< Browse more articles

Advice for the Next Generation of Association Leaders

The one lesson I have learned in my career that stands out the most is that relationships are key to one’s success as an executive in an association. The best advice I can give to the next generation of association leaders is best illustrated through several anecdotes.

When I first arrived at the Canadian Bar Association (CBA) as the CEO, the branches (that is the CBA semi-autonomous organizations in the provinces and territories) hated the national organization. They felt that there was poor communication and people simply were not listening. I focused on building a relationship with the executive directors in each province and territory and in fact developed a plan that involved monthly phone calls with the group and two in-person meetings a year. That group is now known as the management group and includes those executive directors plus my senior management team. Over time the group developed a great deal of trust in each other and were prepared to speak frankly and honestly about issues - as a result, the collaboration and cohesiveness in the organization increased. The key to all of that was building personal relationships, traveling to the branches, meeting the executive directors, meeting the volunteers and having a relationship where my credibility was established but I also got to understand what the issues and challenges were for them.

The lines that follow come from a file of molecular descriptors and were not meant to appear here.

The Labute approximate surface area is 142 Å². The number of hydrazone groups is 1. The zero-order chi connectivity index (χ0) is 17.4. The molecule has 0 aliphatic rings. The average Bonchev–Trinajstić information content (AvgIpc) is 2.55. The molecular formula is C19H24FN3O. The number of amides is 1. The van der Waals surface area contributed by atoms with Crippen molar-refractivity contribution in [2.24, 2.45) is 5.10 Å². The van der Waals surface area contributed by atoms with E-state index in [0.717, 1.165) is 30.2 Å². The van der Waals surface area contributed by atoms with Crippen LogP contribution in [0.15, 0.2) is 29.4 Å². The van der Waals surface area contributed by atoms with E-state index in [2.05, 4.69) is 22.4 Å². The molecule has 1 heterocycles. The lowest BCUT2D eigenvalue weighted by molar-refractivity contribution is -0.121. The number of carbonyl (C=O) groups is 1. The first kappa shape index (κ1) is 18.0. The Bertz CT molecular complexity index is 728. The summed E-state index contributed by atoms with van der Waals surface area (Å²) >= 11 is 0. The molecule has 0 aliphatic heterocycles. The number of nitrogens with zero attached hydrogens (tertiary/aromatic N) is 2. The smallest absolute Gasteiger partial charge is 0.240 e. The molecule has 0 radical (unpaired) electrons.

The other challenge for an association executive is the myriad of stakeholders that may have a connection to your association whether that be an international group, friendly competitors, or business partners that you may have. I was able to develop successful partnerships with those people by focusing on establishing a good relationship with the key people in those different stakeholder groups. Meeting people in person and establishing a relationship with them so that they feel comfortable picking up the phone and talking to you and know that you are an individual of your word, will contribute greatly to your success as an association executive. The incredible fringe benefit of having those relationships is that you find that you have wonderful new friends and an incredible source of ideas and information when you are faced with a challenge.

John D.V. Hoyles, B.A., LL.B.
Chief Executive Officer
Canadian Bar Association

It took me a long time in my career as chief staff officer to have the self-confidence to understand that when the Board of Directors discussed operational matters they weren’t trying to interfere with my management role. They were just trying to be helpful. Even when Board members started with “you should” they meant “you should consider” because in the end they always accepted that the final decision was mine.